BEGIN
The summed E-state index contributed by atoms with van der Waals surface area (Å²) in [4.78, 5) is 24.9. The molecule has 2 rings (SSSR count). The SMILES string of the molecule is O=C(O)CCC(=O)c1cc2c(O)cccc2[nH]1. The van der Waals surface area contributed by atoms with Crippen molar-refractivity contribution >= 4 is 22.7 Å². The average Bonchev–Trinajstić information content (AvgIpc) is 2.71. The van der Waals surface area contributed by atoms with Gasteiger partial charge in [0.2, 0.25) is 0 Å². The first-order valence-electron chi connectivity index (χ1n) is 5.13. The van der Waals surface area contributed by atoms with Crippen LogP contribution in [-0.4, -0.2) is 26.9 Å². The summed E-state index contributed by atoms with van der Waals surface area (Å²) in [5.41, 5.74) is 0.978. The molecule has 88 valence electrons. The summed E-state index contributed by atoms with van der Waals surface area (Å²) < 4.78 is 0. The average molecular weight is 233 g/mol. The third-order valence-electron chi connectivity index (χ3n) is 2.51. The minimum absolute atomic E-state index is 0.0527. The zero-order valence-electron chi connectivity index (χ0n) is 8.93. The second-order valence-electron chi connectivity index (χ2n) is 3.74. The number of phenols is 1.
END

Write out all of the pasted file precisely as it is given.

The summed E-state index contributed by atoms with van der Waals surface area (Å²) in [4.78, 5) is 24.9. The molecule has 2 rings (SSSR count). The SMILES string of the molecule is O=C(O)CCC(=O)c1cc2c(O)cccc2[nH]1. The van der Waals surface area contributed by atoms with Crippen molar-refractivity contribution >= 4 is 22.7 Å². The average Bonchev–Trinajstić information content (AvgIpc) is 2.71. The van der Waals surface area contributed by atoms with Gasteiger partial charge in [0.2, 0.25) is 0 Å². The first-order valence-electron chi connectivity index (χ1n) is 5.13. The van der Waals surface area contributed by atoms with Crippen LogP contribution in [-0.4, -0.2) is 26.9 Å². The summed E-state index contributed by atoms with van der Waals surface area (Å²) in [5.41, 5.74) is 0.978. The molecule has 88 valence electrons. The summed E-state index contributed by atoms with van der Waals surface area (Å²) < 4.78 is 0. The average molecular weight is 233 g/mol. The third-order valence-electron chi connectivity index (χ3n) is 2.51. The minimum absolute atomic E-state index is 0.0527. The zero-order valence-electron chi connectivity index (χ0n) is 8.93. The second-order valence-electron chi connectivity index (χ2n) is 3.74. The number of phenols is 1.